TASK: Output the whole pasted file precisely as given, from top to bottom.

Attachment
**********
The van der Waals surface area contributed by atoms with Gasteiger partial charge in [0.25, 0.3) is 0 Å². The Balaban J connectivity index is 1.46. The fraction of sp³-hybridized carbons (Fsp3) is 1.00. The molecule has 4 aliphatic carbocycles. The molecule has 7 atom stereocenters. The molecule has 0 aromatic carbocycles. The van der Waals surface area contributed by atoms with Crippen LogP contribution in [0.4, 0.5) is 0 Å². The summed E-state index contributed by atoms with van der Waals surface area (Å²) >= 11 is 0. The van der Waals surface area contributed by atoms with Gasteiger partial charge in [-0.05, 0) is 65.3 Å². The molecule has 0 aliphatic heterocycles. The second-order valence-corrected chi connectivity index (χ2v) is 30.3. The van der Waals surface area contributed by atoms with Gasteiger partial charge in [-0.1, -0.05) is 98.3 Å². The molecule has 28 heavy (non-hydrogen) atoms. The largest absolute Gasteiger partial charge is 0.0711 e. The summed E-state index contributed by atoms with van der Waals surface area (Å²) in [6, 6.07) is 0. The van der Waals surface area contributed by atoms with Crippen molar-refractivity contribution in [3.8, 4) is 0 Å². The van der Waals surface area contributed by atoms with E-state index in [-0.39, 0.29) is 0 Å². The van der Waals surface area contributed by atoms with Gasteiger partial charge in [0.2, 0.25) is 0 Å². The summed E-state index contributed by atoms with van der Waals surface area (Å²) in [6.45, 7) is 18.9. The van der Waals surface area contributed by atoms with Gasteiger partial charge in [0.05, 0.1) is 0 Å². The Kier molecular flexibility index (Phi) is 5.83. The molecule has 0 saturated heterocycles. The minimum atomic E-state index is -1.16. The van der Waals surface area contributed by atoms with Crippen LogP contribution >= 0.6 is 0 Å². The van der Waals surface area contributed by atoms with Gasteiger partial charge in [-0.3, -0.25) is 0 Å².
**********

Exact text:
The van der Waals surface area contributed by atoms with Gasteiger partial charge in [0.25, 0.3) is 0 Å². The Balaban J connectivity index is 1.46. The fraction of sp³-hybridized carbons (Fsp3) is 1.00. The molecule has 4 aliphatic carbocycles. The molecule has 7 atom stereocenters. The molecule has 0 aromatic carbocycles. The van der Waals surface area contributed by atoms with Crippen LogP contribution in [0.4, 0.5) is 0 Å². The summed E-state index contributed by atoms with van der Waals surface area (Å²) >= 11 is 0. The van der Waals surface area contributed by atoms with Gasteiger partial charge in [-0.05, 0) is 65.3 Å². The molecule has 0 aliphatic heterocycles. The second-order valence-corrected chi connectivity index (χ2v) is 30.3. The van der Waals surface area contributed by atoms with Gasteiger partial charge in [-0.1, -0.05) is 98.3 Å². The molecule has 28 heavy (non-hydrogen) atoms. The largest absolute Gasteiger partial charge is 0.0711 e. The summed E-state index contributed by atoms with van der Waals surface area (Å²) in [6, 6.07) is 0. The van der Waals surface area contributed by atoms with Crippen molar-refractivity contribution in [3.8, 4) is 0 Å². The van der Waals surface area contributed by atoms with E-state index in [-0.39, 0.29) is 0 Å². The van der Waals surface area contributed by atoms with Gasteiger partial charge in [0.2, 0.25) is 0 Å². The summed E-state index contributed by atoms with van der Waals surface area (Å²) in [6.45, 7) is 18.9. The van der Waals surface area contributed by atoms with Gasteiger partial charge in [0.05, 0.1) is 0 Å². The Kier molecular flexibility index (Phi) is 5.83. The molecule has 0 saturated heterocycles. The minimum atomic E-state index is -1.16. The van der Waals surface area contributed by atoms with Crippen LogP contribution >= 0.6 is 0 Å². The van der Waals surface area contributed by atoms with Gasteiger partial charge in [-0.3, -0.25) is 0 Å².